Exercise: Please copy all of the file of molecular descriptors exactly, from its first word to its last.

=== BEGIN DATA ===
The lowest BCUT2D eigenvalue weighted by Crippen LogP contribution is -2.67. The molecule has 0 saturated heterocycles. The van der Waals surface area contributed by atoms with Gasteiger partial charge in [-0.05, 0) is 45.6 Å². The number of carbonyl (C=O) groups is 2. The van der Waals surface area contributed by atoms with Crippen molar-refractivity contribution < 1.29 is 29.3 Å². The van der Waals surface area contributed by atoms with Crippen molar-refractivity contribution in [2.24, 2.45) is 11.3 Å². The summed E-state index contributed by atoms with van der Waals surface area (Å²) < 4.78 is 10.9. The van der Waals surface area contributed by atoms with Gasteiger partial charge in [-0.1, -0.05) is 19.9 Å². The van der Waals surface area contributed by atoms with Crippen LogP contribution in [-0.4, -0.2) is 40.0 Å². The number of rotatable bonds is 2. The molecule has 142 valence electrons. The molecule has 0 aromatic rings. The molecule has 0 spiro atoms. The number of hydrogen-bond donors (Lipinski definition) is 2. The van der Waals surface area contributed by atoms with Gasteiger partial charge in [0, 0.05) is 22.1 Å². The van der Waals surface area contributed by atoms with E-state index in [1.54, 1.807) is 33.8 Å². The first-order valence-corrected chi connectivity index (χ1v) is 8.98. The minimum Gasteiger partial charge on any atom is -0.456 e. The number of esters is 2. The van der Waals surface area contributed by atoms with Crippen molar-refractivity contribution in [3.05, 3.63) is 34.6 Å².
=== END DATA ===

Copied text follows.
The lowest BCUT2D eigenvalue weighted by Crippen LogP contribution is -2.67. The molecule has 0 saturated heterocycles. The van der Waals surface area contributed by atoms with Gasteiger partial charge in [-0.05, 0) is 45.6 Å². The number of carbonyl (C=O) groups is 2. The van der Waals surface area contributed by atoms with Crippen molar-refractivity contribution < 1.29 is 29.3 Å². The van der Waals surface area contributed by atoms with Crippen molar-refractivity contribution in [2.24, 2.45) is 11.3 Å². The summed E-state index contributed by atoms with van der Waals surface area (Å²) < 4.78 is 10.9. The van der Waals surface area contributed by atoms with Gasteiger partial charge in [-0.1, -0.05) is 19.9 Å². The van der Waals surface area contributed by atoms with Crippen LogP contribution in [-0.4, -0.2) is 40.0 Å². The number of rotatable bonds is 2. The molecule has 142 valence electrons. The molecule has 0 aromatic rings. The molecule has 0 spiro atoms. The number of hydrogen-bond donors (Lipinski definition) is 2. The van der Waals surface area contributed by atoms with Gasteiger partial charge in [0, 0.05) is 22.1 Å². The van der Waals surface area contributed by atoms with E-state index in [1.54, 1.807) is 33.8 Å². The first-order valence-corrected chi connectivity index (χ1v) is 8.98. The minimum Gasteiger partial charge on any atom is -0.456 e. The number of esters is 2. The van der Waals surface area contributed by atoms with Crippen molar-refractivity contribution in [3.05, 3.63) is 34.6 Å².